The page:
See more at -> https://rootconf.in/2016/
See more at -> https://rootconf.in/2016/
Last weekend I participated in the FAD Singapore 2015. Apart from the annual review of the last year’s expenses and budget planning for the coming year, the most important agenda for this meeting was –
To develop a strategy for the Fedora community growth across APAC region. Fedora Ambassadors came from various countries(Singapore, India, Sri Lanka, China, Malaysia, Philippines, Cambodia) across the Asia pacific.
My preparations began weeks before the actual event. Because I was to produce and carry 1000 F23 Workstation DVDs(30kg) with me. This involved first collating the required quantity from each country, negotiating with the vendors, gathering the F23 DVD artwork and working with the vendor to produce these copies. As result we now have two reliable vendors who could produce the Fedora DVDs for us.
Armed with 1000 DVDs, I reached Singapore on the eve of the FAD. Next morning we reached the venue(Red Hat Singapore) quite early and after a round of introductions, jumped right to the agenda –
How do we grow Fedora community across APAC region? First question was – What do we currently do towards it? What is not working? Each participant was asked to narrate their experiences. The answers were usual, we conduct events, use Fedora to teach Linux, distribute swag/DVDs etc. Yet, somehow it is not enough to convert the audience into Fedora users and/or contributors. It is observed that DVDs get varied responses, in Singapore nobody wants to have DVDs because they prefer USB media; Whereas in other regions DVDs get over within hours at an event. We need to capitalise both ways; We could not choose one over the other.
Many observations were made about Fedora adoption. The activities we do are not regular and recurring. They are not catering to the target audience, ex. running same old ‘How to become package maintainer’ track etc. Maybe that should not be an introductory track. Secondly, There is rarely a follow-up with the audiences after the event is over. Many participants shared that often they manage to get the audience started with a Fedora task, but after the initial excitement, they rarely ping back. Thus the regular follow-ups are needed and it is the event owner’s task to do the follow-ups or ensure that it’s done through other volunteers. While doing events, we also need to aim towards getting more users, not only contributors. We need to tell users how they could use Fedora for their tasks. ex. Designing, Writing, Administration, Gaming, Programming, etc. We need to have focused events considering the audience’s interests. To increase user base, it’s also important to make Fedora easily accessible. It is common observation that people identify Linux with Ubuntu, but Fedora is fairly unknown. It’ll help to have install fests at the release parties wherein we do the installations by setting up local/portable Fedora mirrors.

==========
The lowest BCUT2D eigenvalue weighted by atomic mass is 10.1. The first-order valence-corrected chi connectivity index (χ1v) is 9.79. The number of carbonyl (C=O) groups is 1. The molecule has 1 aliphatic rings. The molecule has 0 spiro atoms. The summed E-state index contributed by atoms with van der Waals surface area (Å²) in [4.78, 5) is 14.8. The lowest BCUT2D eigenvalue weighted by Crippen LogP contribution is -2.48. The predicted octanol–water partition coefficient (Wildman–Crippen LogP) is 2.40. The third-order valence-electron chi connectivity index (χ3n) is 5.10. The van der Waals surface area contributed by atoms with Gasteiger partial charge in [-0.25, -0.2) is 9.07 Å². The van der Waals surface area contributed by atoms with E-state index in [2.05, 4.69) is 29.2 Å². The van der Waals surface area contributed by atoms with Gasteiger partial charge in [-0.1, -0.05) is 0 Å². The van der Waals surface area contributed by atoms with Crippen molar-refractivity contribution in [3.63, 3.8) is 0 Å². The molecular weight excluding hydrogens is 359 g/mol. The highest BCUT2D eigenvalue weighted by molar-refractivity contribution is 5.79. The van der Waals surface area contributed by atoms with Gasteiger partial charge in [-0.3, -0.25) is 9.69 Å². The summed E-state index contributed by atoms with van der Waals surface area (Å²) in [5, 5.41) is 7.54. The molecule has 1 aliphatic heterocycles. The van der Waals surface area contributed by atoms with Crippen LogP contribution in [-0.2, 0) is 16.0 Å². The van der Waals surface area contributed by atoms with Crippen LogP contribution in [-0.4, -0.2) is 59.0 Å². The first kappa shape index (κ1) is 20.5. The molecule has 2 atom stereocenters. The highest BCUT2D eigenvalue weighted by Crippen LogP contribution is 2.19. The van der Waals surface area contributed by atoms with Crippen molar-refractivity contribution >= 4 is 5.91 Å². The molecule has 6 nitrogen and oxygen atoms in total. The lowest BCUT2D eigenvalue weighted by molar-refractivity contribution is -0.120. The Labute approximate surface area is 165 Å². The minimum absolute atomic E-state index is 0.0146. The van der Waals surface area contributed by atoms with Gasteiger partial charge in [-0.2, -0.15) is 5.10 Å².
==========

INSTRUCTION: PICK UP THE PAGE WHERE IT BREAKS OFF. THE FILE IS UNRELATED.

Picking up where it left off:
Next day, we began by asking each participant – what they could do to improve community participation in their region. Each region has ambassadors who have been inactive for years. Many became ambassador when they were students, but since then have been occupied with their jobs and/or have lost interest in Fedora. We need to prod them and involve them in future initiatives. Once again the DVD production issue came about, it’s observed that it’ll help to have Alternative Desktop DVDs, so that user can choose a desktop of his/her choice than having just Gnome shell. For conferences like ‘conf.kde.in’, it’ll help to distribute KDE Desktop DVDs than the Gnome ones. User interface could come in the way of Fedora adoption, we need to experiment with the available options to see which one works the best.
Next on the agenda was missing leadership across APAC region. It is observed that there is no targeted/planned approach to our activities. It is ad-hoc and mostly happens at the 11’th hour. Ex. Requesting DVDs/Swag/Banners few days before an event/release party. It is Ambassadors’ task to take control and help in such situations. They need to fill the leadership positions through initiative. But the major problem is that many Ambassadors don’t know their responsibilities well. We need to improve our communication with the Ambassadors and engage them better.
Other topics discussed were more general, ex. participants are not vocal across various Fedora channels, mailing lists, etc. It is extremely important that we voice our opinions/views across all channels. Another bigger issue is Ambassadors don’t always have a convincing argument for the audience about – Why they should use Fedora. Because in many environments it doesn’t matter which distribution they use. By this time we were close to the evening, next topic was about the new governing structure proposed by the Fedora council.
I’ve tried to include maximum details in the report above, there are more notes and discussion points available at